The Earth is spinning faster and has the shortest day on record


Earth recorded fastest day on June 29, 2022

As reported by, on June 29 the Earth set a new record – as far as scientists can tell – for having completed one rotation, with 1.59 milliseconds slower. Expect! The Earth takes exactly 24 hours to once rotate on its axis, doesn’t it? Almost, yes, but not quite.

What about “leap seconds”? Until a few years ago, it was thought that the Earth’s rotation was slowing down after several successive measurements by atomic clocks since 1973.
The IERS (International Service for Earth Rotation and Reference Systems) had even started adding leap seconds from time to time to compensate for the slower rotation (this last happened on December 31, 2016).

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Over a longer period of time, this may still be the case – the Earth’s rotation may, in general, still slow down.

After all, the Moon is gradually slowing down the Earth’s rotation. Its gravitational pull causes tides and makes Earth’s orbital path around the Sun slightly elliptical.

How fast does the Earth spin?

However, in recent years, atomic clocks have shown that the Earth’s rotation is accelerating. In fact, we could start a period of 50 years of shorter days.

In 2020, scientists recorded the shortest 28 days since 1960. Last year, this trend did not continue, with the shortest day in 2021 being longer than the year before.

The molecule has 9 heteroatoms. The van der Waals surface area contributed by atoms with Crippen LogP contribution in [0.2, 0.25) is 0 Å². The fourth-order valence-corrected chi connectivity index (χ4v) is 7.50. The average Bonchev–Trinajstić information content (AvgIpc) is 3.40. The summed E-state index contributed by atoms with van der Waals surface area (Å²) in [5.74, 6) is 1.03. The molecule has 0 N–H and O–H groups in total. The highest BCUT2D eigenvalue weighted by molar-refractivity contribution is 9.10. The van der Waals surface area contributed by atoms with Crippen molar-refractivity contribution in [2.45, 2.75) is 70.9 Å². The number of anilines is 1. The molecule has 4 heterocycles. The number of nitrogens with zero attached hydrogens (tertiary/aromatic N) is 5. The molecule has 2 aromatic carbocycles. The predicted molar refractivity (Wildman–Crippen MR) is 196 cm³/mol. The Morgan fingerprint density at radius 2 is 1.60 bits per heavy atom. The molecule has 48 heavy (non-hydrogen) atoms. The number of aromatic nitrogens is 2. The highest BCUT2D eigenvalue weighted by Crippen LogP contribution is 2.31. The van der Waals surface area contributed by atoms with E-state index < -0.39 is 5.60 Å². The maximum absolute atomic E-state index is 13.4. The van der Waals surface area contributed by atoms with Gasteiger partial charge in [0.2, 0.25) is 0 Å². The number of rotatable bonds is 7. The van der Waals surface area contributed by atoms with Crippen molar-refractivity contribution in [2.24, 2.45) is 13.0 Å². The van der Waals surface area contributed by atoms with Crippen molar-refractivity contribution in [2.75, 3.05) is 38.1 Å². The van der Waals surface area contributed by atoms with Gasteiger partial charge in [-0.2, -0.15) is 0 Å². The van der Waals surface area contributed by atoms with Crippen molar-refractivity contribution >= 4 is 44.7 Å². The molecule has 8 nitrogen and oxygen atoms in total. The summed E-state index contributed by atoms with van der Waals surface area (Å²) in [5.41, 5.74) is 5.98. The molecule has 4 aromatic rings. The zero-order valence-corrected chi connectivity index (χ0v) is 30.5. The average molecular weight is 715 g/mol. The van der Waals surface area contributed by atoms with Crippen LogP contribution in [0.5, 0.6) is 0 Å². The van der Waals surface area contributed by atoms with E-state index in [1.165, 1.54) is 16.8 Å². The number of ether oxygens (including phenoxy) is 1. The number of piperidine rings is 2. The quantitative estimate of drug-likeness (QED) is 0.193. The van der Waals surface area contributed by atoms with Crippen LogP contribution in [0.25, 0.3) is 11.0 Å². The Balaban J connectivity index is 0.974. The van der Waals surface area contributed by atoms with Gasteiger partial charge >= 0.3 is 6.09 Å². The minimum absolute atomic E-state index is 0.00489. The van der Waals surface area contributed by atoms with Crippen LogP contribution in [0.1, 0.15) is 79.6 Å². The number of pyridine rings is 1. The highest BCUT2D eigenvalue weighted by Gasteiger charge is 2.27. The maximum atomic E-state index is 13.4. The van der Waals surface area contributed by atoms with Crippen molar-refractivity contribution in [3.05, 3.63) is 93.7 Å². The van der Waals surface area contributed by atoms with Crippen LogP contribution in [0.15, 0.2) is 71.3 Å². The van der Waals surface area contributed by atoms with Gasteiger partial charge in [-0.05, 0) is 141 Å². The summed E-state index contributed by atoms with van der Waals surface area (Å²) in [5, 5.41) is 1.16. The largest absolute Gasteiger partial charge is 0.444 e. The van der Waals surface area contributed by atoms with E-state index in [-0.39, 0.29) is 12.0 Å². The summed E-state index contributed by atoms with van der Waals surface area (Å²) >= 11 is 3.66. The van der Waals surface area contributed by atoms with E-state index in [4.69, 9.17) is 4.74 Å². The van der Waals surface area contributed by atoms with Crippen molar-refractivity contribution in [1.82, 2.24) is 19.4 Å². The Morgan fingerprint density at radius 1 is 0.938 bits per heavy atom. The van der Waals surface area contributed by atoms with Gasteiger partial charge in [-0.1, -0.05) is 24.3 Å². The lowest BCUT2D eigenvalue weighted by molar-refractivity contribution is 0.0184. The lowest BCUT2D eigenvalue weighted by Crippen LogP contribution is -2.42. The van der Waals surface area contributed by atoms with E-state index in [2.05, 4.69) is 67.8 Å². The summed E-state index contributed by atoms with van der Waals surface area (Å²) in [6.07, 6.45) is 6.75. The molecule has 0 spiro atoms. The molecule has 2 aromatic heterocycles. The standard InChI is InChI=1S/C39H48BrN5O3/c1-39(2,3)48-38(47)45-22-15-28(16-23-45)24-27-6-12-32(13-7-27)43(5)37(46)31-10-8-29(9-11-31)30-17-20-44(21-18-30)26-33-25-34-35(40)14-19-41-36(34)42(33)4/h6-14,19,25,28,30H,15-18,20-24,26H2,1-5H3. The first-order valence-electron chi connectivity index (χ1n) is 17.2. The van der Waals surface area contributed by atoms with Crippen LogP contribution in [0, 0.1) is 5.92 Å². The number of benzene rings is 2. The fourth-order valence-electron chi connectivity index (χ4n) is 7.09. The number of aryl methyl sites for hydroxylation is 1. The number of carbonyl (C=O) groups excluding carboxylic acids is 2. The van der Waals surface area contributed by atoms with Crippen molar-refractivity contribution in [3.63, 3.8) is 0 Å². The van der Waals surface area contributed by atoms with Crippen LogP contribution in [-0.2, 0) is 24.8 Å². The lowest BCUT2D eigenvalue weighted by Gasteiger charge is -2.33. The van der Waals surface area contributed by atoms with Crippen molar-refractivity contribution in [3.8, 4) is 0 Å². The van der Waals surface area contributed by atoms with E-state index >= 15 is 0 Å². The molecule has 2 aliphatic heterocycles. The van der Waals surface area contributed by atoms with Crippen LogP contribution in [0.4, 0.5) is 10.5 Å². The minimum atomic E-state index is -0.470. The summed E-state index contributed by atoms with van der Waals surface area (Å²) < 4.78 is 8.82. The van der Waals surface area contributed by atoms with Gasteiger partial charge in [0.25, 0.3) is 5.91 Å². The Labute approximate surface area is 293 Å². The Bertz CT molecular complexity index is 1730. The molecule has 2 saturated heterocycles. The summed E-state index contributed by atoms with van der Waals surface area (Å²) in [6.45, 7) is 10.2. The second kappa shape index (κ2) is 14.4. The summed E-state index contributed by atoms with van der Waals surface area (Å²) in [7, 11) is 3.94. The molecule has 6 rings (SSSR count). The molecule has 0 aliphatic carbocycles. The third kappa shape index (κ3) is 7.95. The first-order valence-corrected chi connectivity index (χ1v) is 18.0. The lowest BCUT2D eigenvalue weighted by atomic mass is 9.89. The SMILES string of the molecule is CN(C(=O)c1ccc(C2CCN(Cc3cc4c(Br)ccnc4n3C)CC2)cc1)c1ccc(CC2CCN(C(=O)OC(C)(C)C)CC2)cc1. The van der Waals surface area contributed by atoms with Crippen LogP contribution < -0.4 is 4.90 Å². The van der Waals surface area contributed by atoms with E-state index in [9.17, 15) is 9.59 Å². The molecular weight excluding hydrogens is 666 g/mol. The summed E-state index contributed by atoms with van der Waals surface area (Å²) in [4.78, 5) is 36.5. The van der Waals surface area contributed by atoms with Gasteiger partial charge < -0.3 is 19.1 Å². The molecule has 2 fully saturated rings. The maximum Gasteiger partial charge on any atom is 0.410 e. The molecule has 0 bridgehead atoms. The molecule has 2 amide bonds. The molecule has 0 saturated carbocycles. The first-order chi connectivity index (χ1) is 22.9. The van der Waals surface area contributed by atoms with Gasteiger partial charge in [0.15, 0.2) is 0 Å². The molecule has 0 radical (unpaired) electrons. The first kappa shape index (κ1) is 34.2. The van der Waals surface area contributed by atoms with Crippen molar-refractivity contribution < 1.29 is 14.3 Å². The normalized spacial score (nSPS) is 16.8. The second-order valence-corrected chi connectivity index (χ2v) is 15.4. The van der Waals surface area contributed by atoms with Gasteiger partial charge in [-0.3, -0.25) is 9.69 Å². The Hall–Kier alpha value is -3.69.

However, on June 29, 2022, our planet completed its fastest rotation ever, followed quickly by a 1.50 millisecond shorter day on July 26, 2022.

The previous record for the shortest rotation was July 19, 2020, when Earth’s rotation occurred at 1.4602 milliseconds in less than 24 hours.

Why is the Earth accelerating?

The cause of the difference in Earth’s rotational speed is unknown, but theories abound:

  • melting glaciers mean less weight at the poles.
  • movements of the molten inner core of our planet.
  • seismic activity.
  • the “Chandler wobble” – the movement of the geographical poles of the Earth on its surface.

Why Earth’s Rotational Speed ​​Matters

The acceleration of the Earth’s rotation has consequences because atomic clocks – which are used in GPS satellites – do not take into account the change in the Earth’s rotation.

If the Earth rotates faster, it will arrive at the same position a little sooner. Half a millisecond equals 10 inches or 26 centimeters at the equator. In short, the GPS satellites – which already need to be corrected for the effect of the theory of general relativity (the curve of space and time) – will quickly become useless.

There are also potentially confusing consequences for smartphones, computers and communication systems, which are synchronized with NTP (Network Time Protocol). It is defined as the number of seconds since 00:00:00 UTC on January 1, 1970.

To solve all this, international timekeepers may need to add a negative leap second – a “decreasing second”. Although the Earth is already spinning faster than ever, with an inevitable slowdown.

Only time will tell.

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